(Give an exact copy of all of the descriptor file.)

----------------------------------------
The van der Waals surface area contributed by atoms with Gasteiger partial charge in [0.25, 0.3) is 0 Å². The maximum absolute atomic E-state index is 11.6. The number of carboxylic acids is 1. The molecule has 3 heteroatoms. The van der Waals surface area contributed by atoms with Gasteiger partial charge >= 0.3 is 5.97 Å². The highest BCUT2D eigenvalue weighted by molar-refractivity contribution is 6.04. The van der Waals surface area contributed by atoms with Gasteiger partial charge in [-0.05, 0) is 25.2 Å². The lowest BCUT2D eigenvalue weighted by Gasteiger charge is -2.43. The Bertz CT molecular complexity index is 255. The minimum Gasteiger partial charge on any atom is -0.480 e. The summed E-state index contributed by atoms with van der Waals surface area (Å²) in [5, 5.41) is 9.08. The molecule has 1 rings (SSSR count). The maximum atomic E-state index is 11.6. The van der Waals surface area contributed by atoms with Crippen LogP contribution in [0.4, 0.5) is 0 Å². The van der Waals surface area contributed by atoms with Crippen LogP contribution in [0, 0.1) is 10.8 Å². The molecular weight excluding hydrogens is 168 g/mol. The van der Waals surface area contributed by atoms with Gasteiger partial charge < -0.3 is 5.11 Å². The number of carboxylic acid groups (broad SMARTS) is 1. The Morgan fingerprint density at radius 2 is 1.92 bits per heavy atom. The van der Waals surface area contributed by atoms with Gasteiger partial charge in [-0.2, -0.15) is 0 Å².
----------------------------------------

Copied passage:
The van der Waals surface area contributed by atoms with Gasteiger partial charge in [0.25, 0.3) is 0 Å². The maximum absolute atomic E-state index is 11.6. The number of carboxylic acids is 1. The molecule has 3 heteroatoms. The van der Waals surface area contributed by atoms with Gasteiger partial charge >= 0.3 is 5.97 Å². The highest BCUT2D eigenvalue weighted by molar-refractivity contribution is 6.04. The van der Waals surface area contributed by atoms with Gasteiger partial charge in [-0.05, 0) is 25.2 Å². The lowest BCUT2D eigenvalue weighted by Gasteiger charge is -2.43. The Bertz CT molecular complexity index is 255. The minimum Gasteiger partial charge on any atom is -0.480 e. The summed E-state index contributed by atoms with van der Waals surface area (Å²) in [5, 5.41) is 9.08. The molecule has 1 rings (SSSR count). The maximum atomic E-state index is 11.6. The van der Waals surface area contributed by atoms with Crippen LogP contribution in [0.4, 0.5) is 0 Å². The van der Waals surface area contributed by atoms with Crippen LogP contribution in [0, 0.1) is 10.8 Å². The molecular weight excluding hydrogens is 168 g/mol. The van der Waals surface area contributed by atoms with Gasteiger partial charge < -0.3 is 5.11 Å². The number of carboxylic acid groups (broad SMARTS) is 1. The Morgan fingerprint density at radius 2 is 1.92 bits per heavy atom. The van der Waals surface area contributed by atoms with Gasteiger partial charge in [-0.2, -0.15) is 0 Å².